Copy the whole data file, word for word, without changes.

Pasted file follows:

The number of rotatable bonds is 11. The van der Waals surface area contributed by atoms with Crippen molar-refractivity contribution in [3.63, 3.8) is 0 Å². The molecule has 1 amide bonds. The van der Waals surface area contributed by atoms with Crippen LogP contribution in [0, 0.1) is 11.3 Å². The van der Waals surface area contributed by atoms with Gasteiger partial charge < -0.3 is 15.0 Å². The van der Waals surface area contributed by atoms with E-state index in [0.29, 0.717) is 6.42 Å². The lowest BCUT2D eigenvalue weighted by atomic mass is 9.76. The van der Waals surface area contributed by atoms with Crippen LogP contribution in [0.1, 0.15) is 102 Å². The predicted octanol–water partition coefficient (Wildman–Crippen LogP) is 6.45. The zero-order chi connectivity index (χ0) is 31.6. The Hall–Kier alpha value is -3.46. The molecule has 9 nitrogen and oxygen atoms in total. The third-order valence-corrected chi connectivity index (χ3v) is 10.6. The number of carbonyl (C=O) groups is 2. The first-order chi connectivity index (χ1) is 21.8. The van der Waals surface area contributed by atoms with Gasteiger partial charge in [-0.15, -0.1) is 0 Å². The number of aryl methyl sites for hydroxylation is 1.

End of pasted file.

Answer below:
The number of rotatable bonds is 11. The van der Waals surface area contributed by atoms with Crippen molar-refractivity contribution in [3.63, 3.8) is 0 Å². The molecule has 1 amide bonds. The van der Waals surface area contributed by atoms with Crippen LogP contribution in [0, 0.1) is 11.3 Å². The van der Waals surface area contributed by atoms with Gasteiger partial charge < -0.3 is 15.0 Å². The van der Waals surface area contributed by atoms with E-state index in [0.29, 0.717) is 6.42 Å². The lowest BCUT2D eigenvalue weighted by atomic mass is 9.76. The van der Waals surface area contributed by atoms with Crippen LogP contribution in [0.1, 0.15) is 102 Å². The predicted octanol–water partition coefficient (Wildman–Crippen LogP) is 6.45. The zero-order chi connectivity index (χ0) is 31.6. The Hall–Kier alpha value is -3.46. The molecule has 9 nitrogen and oxygen atoms in total. The third-order valence-corrected chi connectivity index (χ3v) is 10.6. The number of carbonyl (C=O) groups is 2. The first-order chi connectivity index (χ1) is 21.8. The van der Waals surface area contributed by atoms with Gasteiger partial charge in [-0.15, -0.1) is 0 Å². The number of aryl methyl sites for hydroxylation is 1.